Singapore Joe can also feel safer about his family. Organised crime is significant less of a problem in Singapore (9th versus 33rd), while the police force in Singapore is the third most reliable in the world (8th for Hong Kong).

To relieve stress from work and family, Joe can purchase modern items of entertainment or engage in other social activities. For the sake of argument, let’s assume that the more entertainment Joe can afford, the less stressful he will feel.

Electronic appliances are clearly more affordable in Hong Kong. On the average, it takes 19 working hours for Hong Kong Joe to buy an iPod Nano (8GB) and 27.5 hours for Singapore Joe. A basket of electronic goods (including an electric steam iron and a personal computer among others) costs 5% cheaper in Hong Kong.

Eating out in a very classy restaurant costs about the same in both states (~US$50), while Singapore Joe is expected to pay USD40 more if he decides to stay in a five-star hotel locally for a night as a way to relax.

Although both states face similar issues in traffic congestion, a car is likely to cost about US$17,400 less for Joe in Hong Kong. However, Hong Kong Joe is expected to pay more in tax and fuel for his car.

When it comes to luxury shopping in Singapore ,Joe can expect to save about 8% (the indicator here is a full set of men’s and women’s business wear from head to toe). Judging by social norm, this is more likely to make Singapore Joe’s wife slightly happier than her counterpart in Hong Kong.

In summary, it does look like there is little to distinctly state if Singapore Joe or Hong Kong Joe has a more stressful lifestyle. Singapore Joe has less to worry about the general well-being of his family but is less likely to afford entertainment than Hong Kong Joe. In terms of working conditions, there is very little difference in both states as it looks like Hong Kong Joe is paid slightly more to compensate for slightly longer working hours.

Perhaps we can now sadly admit that Singaporeans have a lifestyle as stressful as our Hong Kong counterparts.

 

Other articles by Damon Yeo:

>> DBS and a series of ‘unfortunate events’

>> Sale of Chartered – An Anatomy

>> 3rd most competitive natio in the world and what it means to the average worker

 

About the Author:

Damon is a proud graduate of Nanyang Technological University in 2004 with a degree in Accountancy. He is currently working in the finance department of a UK Bank. He is also a regular contributor at redsports.sg.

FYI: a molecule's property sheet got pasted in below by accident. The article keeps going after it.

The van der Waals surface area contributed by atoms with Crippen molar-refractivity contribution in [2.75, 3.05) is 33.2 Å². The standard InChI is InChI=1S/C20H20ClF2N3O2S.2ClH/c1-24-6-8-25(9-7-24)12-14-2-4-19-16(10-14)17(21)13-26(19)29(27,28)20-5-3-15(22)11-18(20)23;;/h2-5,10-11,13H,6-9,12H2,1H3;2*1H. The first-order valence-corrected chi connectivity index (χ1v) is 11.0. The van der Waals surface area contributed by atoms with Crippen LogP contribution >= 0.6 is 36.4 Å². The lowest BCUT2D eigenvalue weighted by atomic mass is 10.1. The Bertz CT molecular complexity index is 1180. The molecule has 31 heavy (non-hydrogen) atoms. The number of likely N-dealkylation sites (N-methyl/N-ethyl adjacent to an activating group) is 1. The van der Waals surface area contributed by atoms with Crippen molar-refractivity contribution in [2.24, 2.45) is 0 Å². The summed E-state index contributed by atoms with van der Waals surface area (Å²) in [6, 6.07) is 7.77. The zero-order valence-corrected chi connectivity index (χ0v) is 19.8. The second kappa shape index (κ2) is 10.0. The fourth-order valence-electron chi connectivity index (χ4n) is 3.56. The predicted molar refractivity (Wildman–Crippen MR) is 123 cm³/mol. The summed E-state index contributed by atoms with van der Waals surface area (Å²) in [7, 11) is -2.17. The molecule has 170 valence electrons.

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Comments

38 Comments on "Singapore vs Hong Kong – Where would you rather be living in?"

  1. contrarian on Tue, 20th Oct 2009 12:10 am 

    There is no substitute for trying it for yourself. Having lived and worked in HK for 3 months as part of a regional job, I am thankful to be living in Singapore.

    While HK has its advantages in some areas, this article misses out on several important quality of life issues:
    1. air pollution
    2. cost of comparable housing
    3. quality and size of housing units
    4. cost of eating out at low priced joints / street food
    5. starting salary for entry level graduates and non-graduates

    Once these are put back in the picture, the landscape changes. That higher pay in HK (for high-wage workers) is going to disappear into substantially higher housing costs, and that’s not even counting for quality, size or location.

  2. N on Tue, 20th Oct 2009 3:26 pm 

    Hong Kong can take a 45 minutes train/boat into different parts of China and enjoy the luxury of life at 10% the cost in Singapore. He can buy a suit for less than 300 RMB when it would cost S$700 in Singapore.

    Hong Kong Joe also enjoys full democracy, true freedom of speech and to demonstrate if he is unhappy with the laws. Hong Kong Joe’s government pays for welfare, listen to them and earns less than 20% of their Singaporean counterpart.

  3. Gwailo on Tue, 20th Oct 2009 4:37 pm 

    You fail to mention that in HK Joe is free to expres his opinions, can read anything he wants, can surf the internet freely, watch any movies, read newspapers that criticise the governement, protest if he wants to… Furthermore HK Joe can make as much money as he wants without the governement constantly intervening so as to make a buck out of it. In singapore everything is controlled and monitored.
    HK Joe is ruled by men that are paid surely less than the elite in Singapore and they accept ciriticism without suing left right and center or having to constantly justify their action on lengthy boring spin off articles on the propaganda press.
    HK is a large cosmopolitan city , Singapore a small village ruled by a senile bully , his son and the small elite around them.

  4. in love with HK on Tue, 20th Oct 2009 4:53 pm